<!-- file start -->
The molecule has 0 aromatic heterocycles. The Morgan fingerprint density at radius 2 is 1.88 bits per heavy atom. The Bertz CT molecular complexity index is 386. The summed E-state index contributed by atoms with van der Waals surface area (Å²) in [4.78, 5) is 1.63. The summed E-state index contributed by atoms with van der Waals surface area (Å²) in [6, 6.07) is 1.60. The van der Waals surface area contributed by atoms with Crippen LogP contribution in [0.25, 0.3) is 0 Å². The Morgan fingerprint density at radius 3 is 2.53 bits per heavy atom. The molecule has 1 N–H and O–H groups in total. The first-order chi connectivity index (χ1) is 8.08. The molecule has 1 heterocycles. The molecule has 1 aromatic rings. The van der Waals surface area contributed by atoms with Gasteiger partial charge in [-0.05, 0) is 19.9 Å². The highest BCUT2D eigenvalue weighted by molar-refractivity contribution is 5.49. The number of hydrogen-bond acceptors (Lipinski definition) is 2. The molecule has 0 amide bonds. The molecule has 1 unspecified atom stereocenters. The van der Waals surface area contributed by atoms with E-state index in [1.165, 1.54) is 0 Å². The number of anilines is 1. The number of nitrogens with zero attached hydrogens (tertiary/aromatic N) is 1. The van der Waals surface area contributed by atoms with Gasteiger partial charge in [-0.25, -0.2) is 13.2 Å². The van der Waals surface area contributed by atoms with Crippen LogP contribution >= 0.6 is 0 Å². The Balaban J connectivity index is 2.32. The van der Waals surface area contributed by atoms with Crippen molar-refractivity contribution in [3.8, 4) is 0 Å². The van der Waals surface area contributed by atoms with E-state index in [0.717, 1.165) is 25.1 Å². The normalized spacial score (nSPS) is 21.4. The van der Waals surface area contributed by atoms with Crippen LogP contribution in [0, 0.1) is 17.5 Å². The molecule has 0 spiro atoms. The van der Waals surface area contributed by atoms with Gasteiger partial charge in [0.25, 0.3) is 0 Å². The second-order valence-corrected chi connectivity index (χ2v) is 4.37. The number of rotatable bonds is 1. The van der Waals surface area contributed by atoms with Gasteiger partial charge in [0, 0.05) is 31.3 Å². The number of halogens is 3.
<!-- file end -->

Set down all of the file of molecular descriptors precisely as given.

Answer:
The molecule has 0 aromatic heterocycles. The Morgan fingerprint density at radius 2 is 1.88 bits per heavy atom. The Bertz CT molecular complexity index is 386. The summed E-state index contributed by atoms with van der Waals surface area (Å²) in [4.78, 5) is 1.63. The summed E-state index contributed by atoms with van der Waals surface area (Å²) in [6, 6.07) is 1.60. The van der Waals surface area contributed by atoms with Crippen LogP contribution in [0.25, 0.3) is 0 Å². The Morgan fingerprint density at radius 3 is 2.53 bits per heavy atom. The molecule has 1 N–H and O–H groups in total. The first-order chi connectivity index (χ1) is 8.08. The molecule has 1 heterocycles. The molecule has 1 aromatic rings. The van der Waals surface area contributed by atoms with Gasteiger partial charge in [-0.05, 0) is 19.9 Å². The highest BCUT2D eigenvalue weighted by molar-refractivity contribution is 5.49. The number of hydrogen-bond acceptors (Lipinski definition) is 2. The molecule has 0 amide bonds. The molecule has 1 unspecified atom stereocenters. The van der Waals surface area contributed by atoms with E-state index in [1.165, 1.54) is 0 Å². The number of anilines is 1. The number of nitrogens with zero attached hydrogens (tertiary/aromatic N) is 1. The van der Waals surface area contributed by atoms with Gasteiger partial charge in [-0.25, -0.2) is 13.2 Å². The van der Waals surface area contributed by atoms with Crippen LogP contribution >= 0.6 is 0 Å². The Balaban J connectivity index is 2.32. The van der Waals surface area contributed by atoms with Crippen molar-refractivity contribution in [3.8, 4) is 0 Å². The van der Waals surface area contributed by atoms with E-state index in [0.717, 1.165) is 25.1 Å². The normalized spacial score (nSPS) is 21.4. The van der Waals surface area contributed by atoms with Crippen LogP contribution in [0, 0.1) is 17.5 Å². The molecule has 0 spiro atoms. The van der Waals surface area contributed by atoms with Gasteiger partial charge in [0.25, 0.3) is 0 Å². The second-order valence-corrected chi connectivity index (χ2v) is 4.37. The number of rotatable bonds is 1. The van der Waals surface area contributed by atoms with Gasteiger partial charge in [0, 0.05) is 31.3 Å². The number of halogens is 3.